In Philadelphia, digital inclusion initiatives are housed within the city’s Public Technology and Innovation office, which also includes its digital services team. In a metropolitan area like Philadelphia, issues around connectivity are generally not because households lack a fiber connection, said Ashley Pollard, the city’s digital inclusion manager. Rather, people struggle with affordability, lack of devices and limited digital skills.

“When we talk about digital services, in our group anyway, we think about how we give residents more access particularly to government services and you generally do need some sort of online capability to do that,” said Andrew Buss, deputy CIO for the city’s Public Technology and Innovation Office.

Most of the city’s residents access the internet through a mobile phone rather than through a large-screen device, such as a laptop or desktop computer, Pollard said.

“A lot of folks are using mobile data to access the internet and might feel more comfortable with using a mobile phone,” Pollard said. “Of course, as we know, you cannot access the same services. Some forms or applications are not compatible across those devices.”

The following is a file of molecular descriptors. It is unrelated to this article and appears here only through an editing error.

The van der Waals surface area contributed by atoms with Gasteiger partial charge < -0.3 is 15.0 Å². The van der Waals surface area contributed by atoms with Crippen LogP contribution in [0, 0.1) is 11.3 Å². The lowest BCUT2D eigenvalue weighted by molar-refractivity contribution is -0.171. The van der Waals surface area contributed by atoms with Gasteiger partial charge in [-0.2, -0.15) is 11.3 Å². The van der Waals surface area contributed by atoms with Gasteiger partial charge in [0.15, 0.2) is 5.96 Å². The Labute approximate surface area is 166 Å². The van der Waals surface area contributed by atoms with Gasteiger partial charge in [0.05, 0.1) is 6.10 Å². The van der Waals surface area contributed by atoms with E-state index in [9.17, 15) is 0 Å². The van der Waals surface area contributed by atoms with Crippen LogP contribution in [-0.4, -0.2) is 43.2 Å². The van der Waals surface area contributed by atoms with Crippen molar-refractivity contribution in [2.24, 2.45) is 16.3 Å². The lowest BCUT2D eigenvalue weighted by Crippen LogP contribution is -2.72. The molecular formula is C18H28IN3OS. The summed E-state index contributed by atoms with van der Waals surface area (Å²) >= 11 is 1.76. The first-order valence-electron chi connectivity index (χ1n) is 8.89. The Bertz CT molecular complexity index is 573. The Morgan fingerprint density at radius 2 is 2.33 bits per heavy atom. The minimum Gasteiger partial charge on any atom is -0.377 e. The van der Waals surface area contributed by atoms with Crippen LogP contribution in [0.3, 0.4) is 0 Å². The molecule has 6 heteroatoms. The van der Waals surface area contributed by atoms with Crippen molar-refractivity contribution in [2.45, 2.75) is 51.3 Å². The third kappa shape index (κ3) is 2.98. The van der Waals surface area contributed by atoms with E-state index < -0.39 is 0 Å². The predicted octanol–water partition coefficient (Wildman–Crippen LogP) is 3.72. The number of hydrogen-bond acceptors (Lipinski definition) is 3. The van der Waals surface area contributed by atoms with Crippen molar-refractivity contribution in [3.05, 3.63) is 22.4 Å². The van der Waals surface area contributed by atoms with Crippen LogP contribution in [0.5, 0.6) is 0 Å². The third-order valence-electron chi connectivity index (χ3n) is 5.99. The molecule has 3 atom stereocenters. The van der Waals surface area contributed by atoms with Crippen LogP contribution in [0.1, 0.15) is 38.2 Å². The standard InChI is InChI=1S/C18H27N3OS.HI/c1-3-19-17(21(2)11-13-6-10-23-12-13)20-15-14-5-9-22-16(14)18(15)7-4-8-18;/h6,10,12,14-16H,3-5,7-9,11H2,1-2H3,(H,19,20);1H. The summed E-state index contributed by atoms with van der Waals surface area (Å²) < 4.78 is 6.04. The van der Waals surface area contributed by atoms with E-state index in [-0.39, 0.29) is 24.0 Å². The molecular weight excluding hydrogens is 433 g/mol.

Marginalized groups of people in America disproportionately lack internet access and digital skills. A study from the Pew Research Center found that Americans with lower incomes generally have lower levels of technology adoption. Another study from Pew found that Black and Hispanic adults in the U.S. are less likely than white adults to have a traditional computer or home broadband. The Benton Institute for Broadband and Society reported this year that English remains the dominant language on the internet, posing more barriers for those with limited English-language proficiency.